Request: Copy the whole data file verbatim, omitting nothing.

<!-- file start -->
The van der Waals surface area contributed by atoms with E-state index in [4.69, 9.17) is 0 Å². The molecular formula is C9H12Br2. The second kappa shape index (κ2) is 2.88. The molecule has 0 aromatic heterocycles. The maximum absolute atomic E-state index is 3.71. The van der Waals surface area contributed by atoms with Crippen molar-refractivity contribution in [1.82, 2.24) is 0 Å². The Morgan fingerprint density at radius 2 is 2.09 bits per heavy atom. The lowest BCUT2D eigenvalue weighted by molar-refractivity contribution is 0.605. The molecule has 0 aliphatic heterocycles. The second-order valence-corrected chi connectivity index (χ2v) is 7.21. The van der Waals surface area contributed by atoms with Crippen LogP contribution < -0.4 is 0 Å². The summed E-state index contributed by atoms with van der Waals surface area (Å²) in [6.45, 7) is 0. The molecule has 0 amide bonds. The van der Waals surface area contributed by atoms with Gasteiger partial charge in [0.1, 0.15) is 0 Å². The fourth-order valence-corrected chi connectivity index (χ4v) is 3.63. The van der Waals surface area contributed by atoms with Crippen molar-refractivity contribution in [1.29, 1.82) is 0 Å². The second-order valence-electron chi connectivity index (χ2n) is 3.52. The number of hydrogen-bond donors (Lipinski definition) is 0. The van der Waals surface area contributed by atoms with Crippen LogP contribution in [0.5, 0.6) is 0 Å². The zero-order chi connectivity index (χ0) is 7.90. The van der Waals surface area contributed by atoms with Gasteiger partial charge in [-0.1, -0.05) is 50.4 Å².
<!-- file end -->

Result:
The van der Waals surface area contributed by atoms with E-state index in [4.69, 9.17) is 0 Å². The molecular formula is C9H12Br2. The second kappa shape index (κ2) is 2.88. The molecule has 0 aromatic heterocycles. The maximum absolute atomic E-state index is 3.71. The van der Waals surface area contributed by atoms with Crippen molar-refractivity contribution in [1.82, 2.24) is 0 Å². The Morgan fingerprint density at radius 2 is 2.09 bits per heavy atom. The lowest BCUT2D eigenvalue weighted by molar-refractivity contribution is 0.605. The molecule has 0 aliphatic heterocycles. The second-order valence-corrected chi connectivity index (χ2v) is 7.21. The van der Waals surface area contributed by atoms with Crippen LogP contribution < -0.4 is 0 Å². The summed E-state index contributed by atoms with van der Waals surface area (Å²) in [6.45, 7) is 0. The molecule has 0 amide bonds. The van der Waals surface area contributed by atoms with Gasteiger partial charge in [0.1, 0.15) is 0 Å². The fourth-order valence-corrected chi connectivity index (χ4v) is 3.63. The van der Waals surface area contributed by atoms with Crippen molar-refractivity contribution in [1.29, 1.82) is 0 Å². The second-order valence-electron chi connectivity index (χ2n) is 3.52. The number of hydrogen-bond donors (Lipinski definition) is 0. The van der Waals surface area contributed by atoms with Crippen LogP contribution in [0.5, 0.6) is 0 Å². The zero-order chi connectivity index (χ0) is 7.90. The van der Waals surface area contributed by atoms with Gasteiger partial charge in [-0.1, -0.05) is 50.4 Å².